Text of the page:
"EthnicMuse" is attempting to aggregate numbers that can't be aggregated, and the results lack face validity. T levels as measured by different techniques and/or at different laboratories are not in general directly intercomparable.
What do you think of this website and his analysis of testosterone levels in different racial groups?
Clinicians are being presented with normal male reference ranges for serum T from these automated platforms that have low end clinical limits down to 170–200 ng/dl (5.9–6.9 nmol/liter) and upper range limits of 700–800 ng/dl (24.3– 27.7 nmol/liter). These stated reference ranges provided by the manufacturer are significantly lower than the 300-1000 ng/dl (10.4–34.7 nmol/liter) reference range referred to in numerous publications over the past 30 yr based on tradi- tional RIA methods with or without the chromatography step as well as some research techniques employed by in- ternal recovery standards to correct for procedural losses (5).Differences that are to be expected between different assays and different laboratories, apart from any other factors, would likely swamp any anticipated racial differences in circulating testosterone levels. Between-study differences in collection times, sample handling, age and health condition of subjects, and so on, add further noise.
External quality control programs such as that provided by the College of American Pathologists allow laboratories to compare results with other laboratories using the same method or kit reagents. As shown in Table 1, the median value of a quality control sample (Y-04,2002) varied between 215 and 348 ng/dl (7.5 and 12.0 nmol/liter) among methods with coefficients of variation among laboratories using the same method or instrument ranging between 5.1% and 22.7%. The median average for this sample from all methods was 297 ng/dl (10.3 nmol/liter) and results were as low as 160 or as high as 508 ng/dl (5.5 to 17.6 nmol/liter). These results span the hypogonadal to eugonadal range.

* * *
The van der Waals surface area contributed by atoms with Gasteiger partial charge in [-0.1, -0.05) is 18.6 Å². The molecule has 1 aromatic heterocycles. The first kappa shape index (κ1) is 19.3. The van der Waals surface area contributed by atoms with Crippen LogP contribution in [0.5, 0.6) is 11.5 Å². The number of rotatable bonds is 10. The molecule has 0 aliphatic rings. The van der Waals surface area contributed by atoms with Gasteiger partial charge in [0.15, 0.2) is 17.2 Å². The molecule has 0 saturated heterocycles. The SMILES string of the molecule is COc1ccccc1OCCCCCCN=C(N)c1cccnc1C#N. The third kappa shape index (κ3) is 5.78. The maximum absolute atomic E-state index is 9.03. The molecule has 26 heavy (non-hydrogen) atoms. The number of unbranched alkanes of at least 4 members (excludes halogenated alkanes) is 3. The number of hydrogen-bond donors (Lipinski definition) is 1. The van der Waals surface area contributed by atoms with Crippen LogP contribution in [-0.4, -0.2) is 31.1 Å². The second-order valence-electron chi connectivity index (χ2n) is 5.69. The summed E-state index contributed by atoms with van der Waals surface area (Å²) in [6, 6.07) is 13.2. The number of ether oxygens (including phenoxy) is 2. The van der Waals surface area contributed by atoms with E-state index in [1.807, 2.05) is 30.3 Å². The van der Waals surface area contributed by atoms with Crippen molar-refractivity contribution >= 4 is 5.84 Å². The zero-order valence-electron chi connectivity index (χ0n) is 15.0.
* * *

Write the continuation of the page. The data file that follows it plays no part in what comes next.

[Measurement of Total Serum Testosterone in Adult Men: Comparison of Current Laboratory Methods Versus Liquid Chromatography-Tandem Mass Spectrometry]
I see that EM is at least vaguely aware of these issues, but he rationalizes publishing his "meta-analysis" as follows:
One cannot and should not compare different testosterone studies with different measurement methods. However, for the race-realist purpose of aggregating data, there is nothing inherently wrong with what the PDF file lists. If JP Rushton can use a few studies and make wild claims which are then used by the Internet-o-sphere, using 150 independent peer-reviewed sources with large samples is much more scientific than anything similar from the race realist community. [. . .]
Age differences will affect the results but healthy males should have negligible decreases. Assuming a 0.4% annual decline from 5000 pg/ml after age 40, a man at 80 should have 4275 pg/mL, less than a 15% difference if my spreadsheet math is correct. It would have been better to normalize for age. So while the tabled rankings is flawed, the point is that the entire issue is flawed as there is no standard measuring method in the first place. That race realists routinely use flawed data should be the issue but …
That blindly aggregating data from disparate studies (which in this realm I've never seen anyone other than EM attempt) is nonsensical does not mean all attempts at comparing circulating testosterone levels between races are "flawed". It means that if one wants to attempt such comparisons, one should focus on studies in which a single set of researchers, using standardized methods, publish results for multiple ethnic groups.
EM is aware, for example, of a study (pdf) in which blood samples from Swedes and Koreans "were analyzed in the same laboratory using the same assay". The result (in EM's words): "the Swedes had 25% more T than the Koreans in this study". I've seen other studies showing lower or similar levels of testosterone in East Asians compared to whites (and none showing anything like the 10% higher testosterone in East Asians asserted by EM). But EM apparently did not like where the data pointed (thus his version of "meta-analysis", in which valid data is swamped with garbage).